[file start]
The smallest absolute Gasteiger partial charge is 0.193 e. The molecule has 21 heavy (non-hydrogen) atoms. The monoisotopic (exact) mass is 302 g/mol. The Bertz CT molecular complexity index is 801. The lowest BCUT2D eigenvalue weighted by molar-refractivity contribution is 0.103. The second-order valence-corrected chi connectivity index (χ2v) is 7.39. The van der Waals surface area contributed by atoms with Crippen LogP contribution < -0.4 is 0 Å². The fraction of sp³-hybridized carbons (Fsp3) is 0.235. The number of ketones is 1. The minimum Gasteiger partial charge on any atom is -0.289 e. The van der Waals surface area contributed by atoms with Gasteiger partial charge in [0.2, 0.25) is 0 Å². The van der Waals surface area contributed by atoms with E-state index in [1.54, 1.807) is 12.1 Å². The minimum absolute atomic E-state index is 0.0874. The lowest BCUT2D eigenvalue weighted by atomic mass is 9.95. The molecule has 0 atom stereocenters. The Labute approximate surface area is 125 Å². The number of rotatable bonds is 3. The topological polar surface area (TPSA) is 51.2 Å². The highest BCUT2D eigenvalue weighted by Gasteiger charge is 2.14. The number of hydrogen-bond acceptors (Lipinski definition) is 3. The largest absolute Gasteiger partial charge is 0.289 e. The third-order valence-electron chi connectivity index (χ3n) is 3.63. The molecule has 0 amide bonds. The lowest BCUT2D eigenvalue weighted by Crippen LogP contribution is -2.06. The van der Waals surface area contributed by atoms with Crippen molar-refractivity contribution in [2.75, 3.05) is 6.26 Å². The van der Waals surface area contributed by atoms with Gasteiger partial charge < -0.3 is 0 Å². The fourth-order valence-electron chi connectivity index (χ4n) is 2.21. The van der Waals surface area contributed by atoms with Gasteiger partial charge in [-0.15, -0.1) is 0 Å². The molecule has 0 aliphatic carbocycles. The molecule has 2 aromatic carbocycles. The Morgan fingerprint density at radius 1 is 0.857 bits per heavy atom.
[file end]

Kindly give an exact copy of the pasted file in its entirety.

The smallest absolute Gasteiger partial charge is 0.193 e. The molecule has 21 heavy (non-hydrogen) atoms. The monoisotopic (exact) mass is 302 g/mol. The Bertz CT molecular complexity index is 801. The lowest BCUT2D eigenvalue weighted by molar-refractivity contribution is 0.103. The second-order valence-corrected chi connectivity index (χ2v) is 7.39. The van der Waals surface area contributed by atoms with Crippen LogP contribution < -0.4 is 0 Å². The fraction of sp³-hybridized carbons (Fsp3) is 0.235. The number of ketones is 1. The minimum Gasteiger partial charge on any atom is -0.289 e. The van der Waals surface area contributed by atoms with Gasteiger partial charge in [0.2, 0.25) is 0 Å². The van der Waals surface area contributed by atoms with E-state index in [1.54, 1.807) is 12.1 Å². The minimum absolute atomic E-state index is 0.0874. The lowest BCUT2D eigenvalue weighted by atomic mass is 9.95. The molecule has 0 atom stereocenters. The Labute approximate surface area is 125 Å². The number of rotatable bonds is 3. The topological polar surface area (TPSA) is 51.2 Å². The highest BCUT2D eigenvalue weighted by Gasteiger charge is 2.14. The number of hydrogen-bond acceptors (Lipinski definition) is 3. The largest absolute Gasteiger partial charge is 0.289 e. The third-order valence-electron chi connectivity index (χ3n) is 3.63. The molecule has 0 amide bonds. The lowest BCUT2D eigenvalue weighted by Crippen LogP contribution is -2.06. The van der Waals surface area contributed by atoms with Crippen molar-refractivity contribution in [2.75, 3.05) is 6.26 Å². The van der Waals surface area contributed by atoms with Gasteiger partial charge < -0.3 is 0 Å². The fourth-order valence-electron chi connectivity index (χ4n) is 2.21. The van der Waals surface area contributed by atoms with Gasteiger partial charge in [-0.15, -0.1) is 0 Å². The molecule has 0 aliphatic carbocycles. The molecule has 2 aromatic carbocycles. The Morgan fingerprint density at radius 1 is 0.857 bits per heavy atom.